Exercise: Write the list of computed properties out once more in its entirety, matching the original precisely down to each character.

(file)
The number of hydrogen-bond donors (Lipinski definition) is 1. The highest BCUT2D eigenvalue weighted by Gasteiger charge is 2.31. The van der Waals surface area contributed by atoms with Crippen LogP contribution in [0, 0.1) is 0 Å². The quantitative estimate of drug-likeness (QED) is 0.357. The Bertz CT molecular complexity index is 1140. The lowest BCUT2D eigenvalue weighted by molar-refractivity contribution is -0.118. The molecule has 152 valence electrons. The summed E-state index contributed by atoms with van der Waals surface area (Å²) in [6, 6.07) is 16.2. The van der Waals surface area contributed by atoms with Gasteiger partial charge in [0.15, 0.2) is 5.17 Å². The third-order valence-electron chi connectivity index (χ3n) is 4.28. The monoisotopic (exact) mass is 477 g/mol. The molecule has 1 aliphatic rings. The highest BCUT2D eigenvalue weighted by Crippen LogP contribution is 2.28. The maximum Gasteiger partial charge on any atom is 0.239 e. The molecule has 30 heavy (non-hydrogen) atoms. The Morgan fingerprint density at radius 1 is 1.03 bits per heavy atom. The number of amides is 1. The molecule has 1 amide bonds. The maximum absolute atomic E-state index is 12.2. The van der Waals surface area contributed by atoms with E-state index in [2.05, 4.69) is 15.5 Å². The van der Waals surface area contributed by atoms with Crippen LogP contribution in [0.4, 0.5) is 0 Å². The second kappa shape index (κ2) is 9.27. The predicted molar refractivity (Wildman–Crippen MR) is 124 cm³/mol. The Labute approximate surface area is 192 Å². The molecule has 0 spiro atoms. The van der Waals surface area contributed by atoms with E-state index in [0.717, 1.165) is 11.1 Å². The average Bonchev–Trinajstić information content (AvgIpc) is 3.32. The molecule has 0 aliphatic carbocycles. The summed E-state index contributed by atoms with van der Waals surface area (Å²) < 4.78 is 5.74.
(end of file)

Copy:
The number of hydrogen-bond donors (Lipinski definition) is 1. The highest BCUT2D eigenvalue weighted by Gasteiger charge is 2.31. The van der Waals surface area contributed by atoms with Crippen LogP contribution in [0, 0.1) is 0 Å². The quantitative estimate of drug-likeness (QED) is 0.357. The Bertz CT molecular complexity index is 1140. The lowest BCUT2D eigenvalue weighted by molar-refractivity contribution is -0.118. The molecule has 152 valence electrons. The summed E-state index contributed by atoms with van der Waals surface area (Å²) in [6, 6.07) is 16.2. The van der Waals surface area contributed by atoms with Gasteiger partial charge in [0.15, 0.2) is 5.17 Å². The third-order valence-electron chi connectivity index (χ3n) is 4.28. The monoisotopic (exact) mass is 477 g/mol. The molecule has 1 aliphatic rings. The highest BCUT2D eigenvalue weighted by Crippen LogP contribution is 2.28. The maximum Gasteiger partial charge on any atom is 0.239 e. The molecule has 30 heavy (non-hydrogen) atoms. The Morgan fingerprint density at radius 1 is 1.03 bits per heavy atom. The number of amides is 1. The molecule has 1 amide bonds. The maximum absolute atomic E-state index is 12.2. The van der Waals surface area contributed by atoms with E-state index in [2.05, 4.69) is 15.5 Å². The van der Waals surface area contributed by atoms with Crippen LogP contribution in [0.4, 0.5) is 0 Å². The second kappa shape index (κ2) is 9.27. The predicted molar refractivity (Wildman–Crippen MR) is 124 cm³/mol. The Labute approximate surface area is 192 Å². The molecule has 0 spiro atoms. The van der Waals surface area contributed by atoms with E-state index in [0.717, 1.165) is 11.1 Å². The average Bonchev–Trinajstić information content (AvgIpc) is 3.32. The molecule has 0 aliphatic carbocycles. The summed E-state index contributed by atoms with van der Waals surface area (Å²) < 4.78 is 5.74.